Medina is a village in the Towns of Shelby and Ridgeway in Orleans County, New York, United States. The population was 6,065 at the 2010 census, making it the county's most populous municipality. The village was named by its surveyor, Ebenezer Mix. It is part of the Rochester Metropolitan Statistical Area.
Restaurants in Medina
4.5 based on 63 reviews
Incredible would be the word that I would use to describe this museum. There are an abundance of railroad memorabilia from watches, signs scales, punches, conductor hats, photographs and of course a variety of electric train sets.
The main exhibit is a huge train layout in the center of the exhibit room which is the envy of any man or boy that ever owned a train set.
All in all, a walk through of this museum is an educational tour during a period when railroads ruled the transportation and economic center of America.
4.5 based on 28 reviews
The 11,000-acre refuge is located midway between Buffalo and Rochester in western New York State.
Iroquois National Wildlife Refuge was named for the Iroquois League, the Native American union that resided in the Northeastern United States. The league was originally made up of five nations: Cayuga, Oneida, Mohawk, Seneca, and Onondaga. The Tuscarora entered the union in the 1800's.
At the end of the last glacial period, Tonawanda, a huge lake, covered much of Western New York. Over time, the lake drained. Only a few swampy areas remained. Wildlife flourished in the diverse habitat created. The area escaped local development in 1958 when the federal government established the area as a national wildlife refuge.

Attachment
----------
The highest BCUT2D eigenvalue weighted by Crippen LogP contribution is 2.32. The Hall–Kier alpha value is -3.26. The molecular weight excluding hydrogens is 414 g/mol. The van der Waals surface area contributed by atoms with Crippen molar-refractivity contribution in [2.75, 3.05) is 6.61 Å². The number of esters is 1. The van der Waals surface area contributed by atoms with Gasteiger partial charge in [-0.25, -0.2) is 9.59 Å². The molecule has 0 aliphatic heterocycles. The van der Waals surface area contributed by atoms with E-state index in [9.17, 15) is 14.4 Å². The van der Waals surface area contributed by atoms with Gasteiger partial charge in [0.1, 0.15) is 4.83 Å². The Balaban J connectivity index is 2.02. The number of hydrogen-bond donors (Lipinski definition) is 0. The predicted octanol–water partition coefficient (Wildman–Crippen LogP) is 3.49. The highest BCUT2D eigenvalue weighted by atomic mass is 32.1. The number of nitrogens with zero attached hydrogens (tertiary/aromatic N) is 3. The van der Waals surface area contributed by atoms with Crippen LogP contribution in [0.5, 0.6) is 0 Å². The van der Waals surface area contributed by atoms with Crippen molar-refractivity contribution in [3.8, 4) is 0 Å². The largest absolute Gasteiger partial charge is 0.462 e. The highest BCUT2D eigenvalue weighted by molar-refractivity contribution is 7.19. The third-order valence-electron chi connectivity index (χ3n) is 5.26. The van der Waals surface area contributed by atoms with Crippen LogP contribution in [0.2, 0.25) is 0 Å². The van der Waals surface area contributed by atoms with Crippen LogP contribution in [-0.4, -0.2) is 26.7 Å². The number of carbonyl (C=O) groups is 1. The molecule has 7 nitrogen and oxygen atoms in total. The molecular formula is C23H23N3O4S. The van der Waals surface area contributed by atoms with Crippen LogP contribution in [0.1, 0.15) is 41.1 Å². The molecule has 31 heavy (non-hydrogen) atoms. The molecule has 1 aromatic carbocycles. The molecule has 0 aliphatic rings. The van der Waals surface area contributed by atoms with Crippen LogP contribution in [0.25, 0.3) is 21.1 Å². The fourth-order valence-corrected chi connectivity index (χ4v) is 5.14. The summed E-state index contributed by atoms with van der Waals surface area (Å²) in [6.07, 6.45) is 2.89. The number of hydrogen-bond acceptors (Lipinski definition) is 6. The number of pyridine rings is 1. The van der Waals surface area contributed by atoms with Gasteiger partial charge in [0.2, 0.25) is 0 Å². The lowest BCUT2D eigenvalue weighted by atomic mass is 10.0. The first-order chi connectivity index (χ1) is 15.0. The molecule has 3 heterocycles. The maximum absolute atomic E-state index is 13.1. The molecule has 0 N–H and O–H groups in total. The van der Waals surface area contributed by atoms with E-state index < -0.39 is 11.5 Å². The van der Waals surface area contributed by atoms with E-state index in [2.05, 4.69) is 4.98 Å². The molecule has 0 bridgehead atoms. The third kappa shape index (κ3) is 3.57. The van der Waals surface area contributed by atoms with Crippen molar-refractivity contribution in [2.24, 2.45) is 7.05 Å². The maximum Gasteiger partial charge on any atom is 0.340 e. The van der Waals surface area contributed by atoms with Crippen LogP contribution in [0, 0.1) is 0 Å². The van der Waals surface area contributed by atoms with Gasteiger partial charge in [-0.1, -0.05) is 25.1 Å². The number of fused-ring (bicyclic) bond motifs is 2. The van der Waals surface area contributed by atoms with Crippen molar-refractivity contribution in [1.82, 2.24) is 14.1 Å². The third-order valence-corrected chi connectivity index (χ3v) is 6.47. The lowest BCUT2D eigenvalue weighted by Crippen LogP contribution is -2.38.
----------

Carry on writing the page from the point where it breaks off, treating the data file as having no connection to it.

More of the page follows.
Iroquois National Wildlife Refuge is located mostly in the rural towns of Alabama and Shelby midway between Rochester and Buffalo. The Visitor Center is in nearby Basom.
This refuge is the only National Wildlife Refuge in Western New York. It is said to be one of the best kept secrets of Western New York. I unearthed this secret in my National Wildlife Refuge Passport book as I planned some sightseeing Western New York en route to Ohio.
This is one of over 560 National Wildlife Refuges in the United States managed by the U.S. Fish & Wildlife Service. The National Wildlife Refuge System is the only network of federal lands dedicated for the specific purpose of wildlife conservation.